Step Aside Surveys — Utilities Now Have a Better Way to Understand Consumers

Mintel recently released their annual roundup of consumer trends for 2015, and, not shockingly, “wearable tech” was part of the #bigconversation. While this particular trend has more play with consumers looking to monitor their health, EnergyBiz provided a different angle on how wearable tech might help companies — specifically in the energy sector — monitor the health of their business — and it makes perfect sense.

The utility industry is in shake-up mode as it tries to redefine its business model around customer service. For utilities to survive, they must rethink the dialogue with their customers. It’s no longer a relationship about billing cycles and power outages. Now consumers expect to hear more from their power companies — they want analysis, proactive solutions and an opportunity to explore options that make sense with their lifestyles.

Utilities might not know what questions to ask as this new relationship takes shape, and consumers likely won’t start the conversation unless they’re pushed to start talking in the heat of the moment — no pun intended, but typically a consumer won’t reach out to his power company unless it’s to inquire about a problem, like the heating bill skyrocketing for no apparent reason.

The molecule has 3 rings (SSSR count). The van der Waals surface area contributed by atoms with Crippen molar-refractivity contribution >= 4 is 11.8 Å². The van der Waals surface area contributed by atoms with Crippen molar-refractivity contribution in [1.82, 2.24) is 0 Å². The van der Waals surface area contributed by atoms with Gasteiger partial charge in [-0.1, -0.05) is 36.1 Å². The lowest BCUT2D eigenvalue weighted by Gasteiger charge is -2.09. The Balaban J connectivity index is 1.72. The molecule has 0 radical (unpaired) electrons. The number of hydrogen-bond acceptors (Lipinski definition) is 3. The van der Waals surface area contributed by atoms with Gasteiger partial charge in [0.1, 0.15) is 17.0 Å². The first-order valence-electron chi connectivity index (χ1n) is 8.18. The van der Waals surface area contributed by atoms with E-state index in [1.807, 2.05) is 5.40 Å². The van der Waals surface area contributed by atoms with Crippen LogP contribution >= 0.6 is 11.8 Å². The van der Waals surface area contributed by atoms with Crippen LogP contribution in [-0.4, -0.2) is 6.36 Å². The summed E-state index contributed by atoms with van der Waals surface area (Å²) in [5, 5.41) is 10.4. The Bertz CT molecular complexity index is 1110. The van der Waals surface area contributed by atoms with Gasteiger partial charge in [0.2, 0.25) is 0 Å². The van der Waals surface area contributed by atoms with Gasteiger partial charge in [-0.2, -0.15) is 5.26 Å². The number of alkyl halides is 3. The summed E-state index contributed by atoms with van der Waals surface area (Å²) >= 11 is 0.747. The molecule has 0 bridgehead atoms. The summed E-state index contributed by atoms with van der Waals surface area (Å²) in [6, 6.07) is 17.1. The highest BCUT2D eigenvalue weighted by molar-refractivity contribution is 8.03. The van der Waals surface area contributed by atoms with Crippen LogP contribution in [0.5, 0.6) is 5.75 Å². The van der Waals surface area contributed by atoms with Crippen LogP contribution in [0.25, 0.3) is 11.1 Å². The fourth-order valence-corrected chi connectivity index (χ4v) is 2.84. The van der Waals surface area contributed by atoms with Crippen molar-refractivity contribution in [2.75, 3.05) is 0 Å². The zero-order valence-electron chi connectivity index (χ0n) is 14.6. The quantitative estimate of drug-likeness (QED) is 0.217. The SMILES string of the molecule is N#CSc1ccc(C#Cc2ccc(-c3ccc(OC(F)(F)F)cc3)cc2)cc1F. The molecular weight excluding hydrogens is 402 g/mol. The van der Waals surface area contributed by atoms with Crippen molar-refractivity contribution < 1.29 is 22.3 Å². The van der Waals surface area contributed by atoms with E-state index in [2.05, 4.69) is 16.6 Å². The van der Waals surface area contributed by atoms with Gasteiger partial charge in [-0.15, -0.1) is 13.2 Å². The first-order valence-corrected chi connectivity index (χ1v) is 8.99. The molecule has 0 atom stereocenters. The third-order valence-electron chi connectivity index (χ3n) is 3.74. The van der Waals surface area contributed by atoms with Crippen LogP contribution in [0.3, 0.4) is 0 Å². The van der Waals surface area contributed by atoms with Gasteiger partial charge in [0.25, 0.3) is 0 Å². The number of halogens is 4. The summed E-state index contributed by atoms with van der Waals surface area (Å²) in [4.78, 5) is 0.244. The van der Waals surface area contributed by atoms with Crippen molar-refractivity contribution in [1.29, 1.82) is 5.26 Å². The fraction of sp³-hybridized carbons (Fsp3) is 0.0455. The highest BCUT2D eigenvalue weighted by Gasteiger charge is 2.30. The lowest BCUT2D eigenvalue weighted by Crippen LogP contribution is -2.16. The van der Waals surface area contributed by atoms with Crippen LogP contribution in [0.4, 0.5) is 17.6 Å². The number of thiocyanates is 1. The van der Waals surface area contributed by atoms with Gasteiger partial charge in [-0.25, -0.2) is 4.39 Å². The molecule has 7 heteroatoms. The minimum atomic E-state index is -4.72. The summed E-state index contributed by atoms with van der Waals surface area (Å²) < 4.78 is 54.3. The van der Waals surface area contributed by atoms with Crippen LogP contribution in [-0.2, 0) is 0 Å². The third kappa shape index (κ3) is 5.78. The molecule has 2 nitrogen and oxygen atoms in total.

Wearable tech could give the utility a baseline for a more meaningful conversation with consumers — from “How can we help you?” to “Here’s how we can help you.” Consumers who get on board with wearable tech that communicates usage and lifestyle data back to utilities could reap the benefits of having their utility tailor service options specifically to their needs.

What it boils down to is getting the kind of intel that really enables a company to make a difference for its customers. Traditionally, surveys cull this information from a pool of people to provide a statistical analysis of how that group thinks, feels and behaves. Wearable tech can fine-tune that intel by eliminating the boundaries that a traditional survey inherently presents. Instead of asking consumers to select the best answers from limited lists of choices, a utility can see how a consumer handles energy choices in real time based on data from wearable tech.

The result? A better understanding of consumer behavior, and thus a better way for energy companies to proactively service those customers in the future.